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Through the depiction of real-life situations in Mumbai slums, the director of Slumdog Millionaire reached the aim of giving a realistic portrayal of the urbanization and poverty concepts. Numerous instances of social inequalities and deprivations demonstrated in the film helped its creators to reflect some of the acutest urban geographical issues of the modern world. The movie thus may be considered as the authentic reflection of living in Mumbai slums.
Boyle, D. (Director.). (2009). Slumdog Millionaire. Web.
Mumbai population 2019. (2019). Web.
Patel, A., Koizumi, N., & Crooks, A. (2014). Measuring slum severity in Mumbai and Kolkata: A household-based approach. Habitat International, 41, 300-306.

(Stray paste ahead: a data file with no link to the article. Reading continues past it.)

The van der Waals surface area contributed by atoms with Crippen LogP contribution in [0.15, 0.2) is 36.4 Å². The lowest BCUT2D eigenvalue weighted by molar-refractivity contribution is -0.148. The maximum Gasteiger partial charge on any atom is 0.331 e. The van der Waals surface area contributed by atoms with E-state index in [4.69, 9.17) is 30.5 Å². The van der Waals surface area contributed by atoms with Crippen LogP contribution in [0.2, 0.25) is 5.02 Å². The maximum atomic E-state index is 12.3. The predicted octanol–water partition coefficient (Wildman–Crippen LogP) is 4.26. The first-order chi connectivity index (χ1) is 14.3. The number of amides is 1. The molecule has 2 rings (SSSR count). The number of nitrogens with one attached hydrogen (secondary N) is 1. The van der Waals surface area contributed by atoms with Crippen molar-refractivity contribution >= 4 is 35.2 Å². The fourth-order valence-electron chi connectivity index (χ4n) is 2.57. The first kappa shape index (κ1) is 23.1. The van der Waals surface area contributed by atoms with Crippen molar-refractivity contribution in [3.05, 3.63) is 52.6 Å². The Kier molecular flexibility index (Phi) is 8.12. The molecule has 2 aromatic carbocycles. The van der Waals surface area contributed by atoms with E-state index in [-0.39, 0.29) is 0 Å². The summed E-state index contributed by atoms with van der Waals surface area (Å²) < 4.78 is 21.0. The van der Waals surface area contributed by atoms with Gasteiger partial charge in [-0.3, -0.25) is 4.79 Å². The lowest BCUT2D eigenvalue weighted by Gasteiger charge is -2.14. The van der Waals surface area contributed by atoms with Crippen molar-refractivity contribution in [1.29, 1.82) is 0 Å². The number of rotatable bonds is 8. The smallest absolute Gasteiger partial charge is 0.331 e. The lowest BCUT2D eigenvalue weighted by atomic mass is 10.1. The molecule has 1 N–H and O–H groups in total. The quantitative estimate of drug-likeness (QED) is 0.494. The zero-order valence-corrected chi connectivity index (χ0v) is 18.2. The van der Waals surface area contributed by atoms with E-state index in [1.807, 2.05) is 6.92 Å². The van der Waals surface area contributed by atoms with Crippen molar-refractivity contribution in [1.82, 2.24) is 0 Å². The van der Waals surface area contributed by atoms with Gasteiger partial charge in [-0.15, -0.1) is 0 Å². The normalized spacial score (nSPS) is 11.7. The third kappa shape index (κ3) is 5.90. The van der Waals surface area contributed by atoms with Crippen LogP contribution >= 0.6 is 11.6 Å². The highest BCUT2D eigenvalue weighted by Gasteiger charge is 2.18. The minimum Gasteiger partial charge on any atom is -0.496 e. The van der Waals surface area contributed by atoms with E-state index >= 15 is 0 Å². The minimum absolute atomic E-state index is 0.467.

Peterson, L. (2018). Mumbai, a city both uplifting and heartbreaking. The New York Times. Web.
Subbaraman, R., & Murthy, S. L. (2015). The right to water in the slums of Mumbai, India. Bulletin of the World Health Organization, 93(11), 815-816.
Subbaraman, R., Nolan, L., Shitole, T., Sawant, K., Shitole, S., Sood, K., … Patil-Deshmukh, A. (2014). The psychological toll of slum living in Mumbai, India: A mixed methods study. Social Science & Medicine, 119, 155-169.